It’s not as if Kentucky never gets on national TV. Between the Kentucky Derby and University of Kentucky basketball, the Bluegrass State has annual dates with the major networks. And now we have movie stars Matthew McConaughey and Mila Kunis pitching bourbon from our picturesque distilleries.
But you would be hard-pressed to find a prettier video postcard from Kentucky than the season premiere of “Live from Lincoln Center,” airing Friday on PBS stations across the country.
Yes, “Live from Lincoln Center” is recorded this time, and on the road, for the first time in the show’s history.
A crew from the New York-based show followed musicians from the Chamber Music Society of Lincoln Center on their now-annual trip to Shaker Village at Pleasant Hill in May 2015 to record an episode featuring an exquisite performance of Aaron Copland’s “Appalachian Spring” for the Chamber Music Festival of the Bluegrass.
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Now, a year and a summer later, we see the results of that trip, and the only downside is that one of Kentucky’s best-kept secrets will now be out.
The show goes in a number of directions, but at the outset it does a nice job catching viewers up on how the marriage of world-class chamber musicians and the pastoral setting of Shaker Village came to be.
George Foreman, former director of Centre College’s Norton Center for the Arts, gets camera time recalling how he proposed an idea to cellist and chamber society co-artistic director David Finckel, when the Emerson String, which Finckel used to play in, visited the Norton Center. The idea was to start a festival in an old tobacco barn atop a hill in Shaker Village.
Finckel was instantly on board, and the fest started in 2007, although at first, Finckel and his wife, Wu Han, co-artistic director of the Chamber Music Society wondered what they had gotten themselves into.
Arriving in Shaker Village, the musicians found it jarring that they didn’t have cellphone service or internet.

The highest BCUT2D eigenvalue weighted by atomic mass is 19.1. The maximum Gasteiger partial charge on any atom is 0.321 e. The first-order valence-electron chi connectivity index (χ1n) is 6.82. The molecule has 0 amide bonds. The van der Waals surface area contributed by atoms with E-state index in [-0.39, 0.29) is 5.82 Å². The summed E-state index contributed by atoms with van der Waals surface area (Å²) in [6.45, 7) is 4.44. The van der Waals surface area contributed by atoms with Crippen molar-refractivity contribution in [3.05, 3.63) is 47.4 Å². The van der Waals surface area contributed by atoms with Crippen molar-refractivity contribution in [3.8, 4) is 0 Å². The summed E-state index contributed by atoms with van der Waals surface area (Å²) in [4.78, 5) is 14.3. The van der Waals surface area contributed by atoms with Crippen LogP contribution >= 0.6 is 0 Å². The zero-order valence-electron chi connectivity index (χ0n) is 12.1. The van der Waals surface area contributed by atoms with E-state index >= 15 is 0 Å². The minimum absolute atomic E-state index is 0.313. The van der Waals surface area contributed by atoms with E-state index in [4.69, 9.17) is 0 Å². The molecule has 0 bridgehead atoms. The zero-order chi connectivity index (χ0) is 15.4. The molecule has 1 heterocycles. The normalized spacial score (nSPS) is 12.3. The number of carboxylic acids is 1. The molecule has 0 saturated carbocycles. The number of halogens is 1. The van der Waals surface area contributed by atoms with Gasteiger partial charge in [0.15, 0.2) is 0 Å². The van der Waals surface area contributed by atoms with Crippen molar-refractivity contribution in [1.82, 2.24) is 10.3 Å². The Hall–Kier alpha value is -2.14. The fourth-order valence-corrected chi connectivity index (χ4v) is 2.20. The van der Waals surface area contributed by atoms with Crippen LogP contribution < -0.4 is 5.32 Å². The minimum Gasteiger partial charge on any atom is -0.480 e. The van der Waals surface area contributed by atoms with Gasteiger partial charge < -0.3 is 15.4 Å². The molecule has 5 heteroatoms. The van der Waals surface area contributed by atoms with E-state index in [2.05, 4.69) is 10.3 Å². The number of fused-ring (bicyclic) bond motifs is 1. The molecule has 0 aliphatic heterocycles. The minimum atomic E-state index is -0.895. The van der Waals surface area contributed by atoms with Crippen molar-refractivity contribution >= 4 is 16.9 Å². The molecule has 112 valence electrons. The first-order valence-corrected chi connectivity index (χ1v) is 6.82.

Then, Wu Han says, “In about 48 hours, somehow we were all disarmed in that environment. Somehow we all started talking to each other. We started drinking bourbon together. We started to actually have a conversation, and then we started to make music together.”
There are other references to the magic of Shaker Village, such as a night of a million fireflies.
The couple say the format of chamber music and Shaker ideals match up well, and there are several segments in the program in which people from Shaker Village discuss the community and Shaker history.
But the showpiece is the music. In addition to “Appalachian Spring,” viewers get to hear pianist Gilles Vonsattel play Louis Moreau Gottschalk’s “The Union, Concert Paraphrase on National Airs” and Wu Han and violinist Arnaud Sussman collaborate on Antonin Dvorak’s “Sonata in G major for Violin and Piano.”
“Appalachian Spring” was a special occasion; the Chamber Music Society brought in more musicians than usual to form a somewhat all-star chamber orchestra.
That performance, on a pristine late-May Saturday afternoon, has a unique place in my concert-going experience in that the combination of setting, music and musicians was so perfect it made me never want to hear the work again — to just leave it in that moment.
But in watching the production, the beautiful shots of the musicians, the sun through the sides of the barn reflecting on the Steinway piano, and crisp sound production, particularly in the woodwinds, made me happy that this moment was preserved and is now being shared.